We are also working on more in the environment space… so will get a more detailed digital map and assessment of our hill country farm and its natural resources. This is part of the Sustainable Land Use Initiative (SLUI) for hill country farms. The SLUI is effectively focussed on water quality by mitigating erosion and phosphorous as well as other nutrients. Thankfully erosion is not a big issue on this farm, as for the most part, the parent material is Greywacke. Nevertheless, it will be another tool in our toolbox for optimising resource efficiency here. We will continue to fence off areas of the farm to plant with native trees, and some wetland areas. This is part of a long term intergenerational project.
Take care this year. Have fun. Be wise. And wishing you success in all you do.
Jake Leguee, Leguee Farms – GFN, Canada
So great to hear everyone’s perspectives! That is the value of this group. To echo Mel, many of you farm in challenging environments… environmentally and politically! Your perseverance is inspiring.
We don’t do new year’s resolutions on our farm, but we do have goals. We are bringing in a new partner to our farm, my brother-in-law, which is creating many changes to our succession plan. We are in the midst of developing a new strategic plan for our farm for the next 5, 10 and 25 years, with the hope of building an enduring business for many generations to come.
All of this revolves around profitability! We were fortunate in 2018 to have one of the biggest crops we have ever grown, but we must continue to move forward and innovate to ensure we remain competitive. In Western Canada, we are very far from the oceans, and most of our crops are exported. The logistical challenges in getting our crops to market cannot be understated; every kernel of wheat, canola, lentils and so on must travel thousands upon thousands of miles to reach its market. All this means we must be very diligent in watching our cost of production and carefully managing every aspect of our operation. We are continuing to improve our cost tracking to stay ahead of this and we are watching increasing interest rates very carefully.
We are currently dry with limited snow cover, so we are hoping for a wetter pattern to show up before planting starts in April. If this doesn’t change, 2019 will come with challenges, particularly in a low-price commodity environment.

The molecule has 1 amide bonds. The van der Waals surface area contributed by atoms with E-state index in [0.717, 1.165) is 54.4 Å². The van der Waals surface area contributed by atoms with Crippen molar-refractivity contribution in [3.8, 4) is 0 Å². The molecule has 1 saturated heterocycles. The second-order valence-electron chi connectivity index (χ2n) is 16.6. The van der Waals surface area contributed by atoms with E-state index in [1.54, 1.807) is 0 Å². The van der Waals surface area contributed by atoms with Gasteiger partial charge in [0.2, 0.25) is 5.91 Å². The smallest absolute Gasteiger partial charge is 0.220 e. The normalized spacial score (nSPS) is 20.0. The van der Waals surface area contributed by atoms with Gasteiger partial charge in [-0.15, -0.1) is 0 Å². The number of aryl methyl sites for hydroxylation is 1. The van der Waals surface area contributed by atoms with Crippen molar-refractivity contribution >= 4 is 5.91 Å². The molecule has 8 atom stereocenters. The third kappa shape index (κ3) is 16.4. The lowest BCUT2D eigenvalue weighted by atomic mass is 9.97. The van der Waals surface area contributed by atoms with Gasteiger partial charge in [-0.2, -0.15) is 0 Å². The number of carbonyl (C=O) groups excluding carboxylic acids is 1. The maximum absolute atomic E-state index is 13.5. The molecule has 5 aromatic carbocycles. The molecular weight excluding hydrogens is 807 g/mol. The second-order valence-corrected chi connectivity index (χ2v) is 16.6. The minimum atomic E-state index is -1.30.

Jennie Schmidt, Schmidt Farms Inc. – GFN, US -Maryland
I would be happy to send anyone who needs moisture some of my surplus. We received 76.5″ or 1943.1 mm in 2018… nearly double our normal average. It was one of the toughest farming years we have ever had.
Bill Crabtree – GFN, Australia
2018 was a good year on the farm, but disappointingly to us, the last rains did not come and some of the exciting yield potential was lost, but we are good to do it all again and face the ever-present risk of drought in our dry region and hopefully we will get at least the same crop rains again, of 160 mm for the growing season.
We are also about to embark on a February scout out trip to Africa to visit Ethiopia, Kenya (Rodney), Tanzania and Rwanda and then Ghana. I have been in touch with Dr Martin Fregene and he will tee up some Ghana meetings for us. With the Nigerian elections scheduled for February, Monique thinks that it is not a wise to visit there at present. Not sure if Patience or Chibuike will be in Ghana from 22-25th February – but that is likely the time that we will be there if you think that meeting up with us makes any sense. Patience, I am still keen to see what can be done with helping getting the genes you need, that are common in the USA into your country, which would snowball across all of Africa. Wherever I go I will be making this point to whomever has ears to hear.
May peace guide you in all the tricky decisions that you all make this year on your farms so that you can bless those with whom you live and work with.
Carol Keiser-Long – GFN Board, US – Florida
Happy New Year everyone from Florida; however, the Midwest is roots for my farming and cattle feeding activities. Ultimately, my New Year Resolutions are: to make good decisions, to do good things and to give back.
The Beef business was good in 2018 with our farmers and ranchers producing high quality beef. Beef demand was up 15% since 2015 according to National Cattleman’s Beef Association (NCBA). My goal for 2019 is to continue investment in the beef industry and encourage consumer demand in all facets of the food industry. Issues of trade, food safety, antibiotic compliance, consumer preferences and renewable fuels require continued attention; thus, I am interested in staying focused in those areas.
Malwinder Singh Malhi – GFN, India
- Maintain Farming data (USE of COMPUTER / MOBILE / INTERNET)
- FOR INCRESE PROFIT- Seed Production with help of local seed producers/ Institution (tie up)
- Seed Treatment Machine (Support from local dealers)
- Management of Pesticides container (Separate)
- Green Manuring (Soil) – Moong
- Try to maintain four pillars – Right place, Right source, Right quantity and Right time.
- Fertilizer Management (Soil Health Card)
- Good Spray Technology (on Hiring basis)
- FENCING the farm- Fences are quite an effective wild animal protection
- Small Vegetable Gardening
- Few Fruits Plant specially Kinnow – 2 or 3 Plants
- Beekeeping – Some Box for Beekeeping
- Some flower Pots for beatifications
Some Experiments on Farm:
Straw management / Spray Technology (below)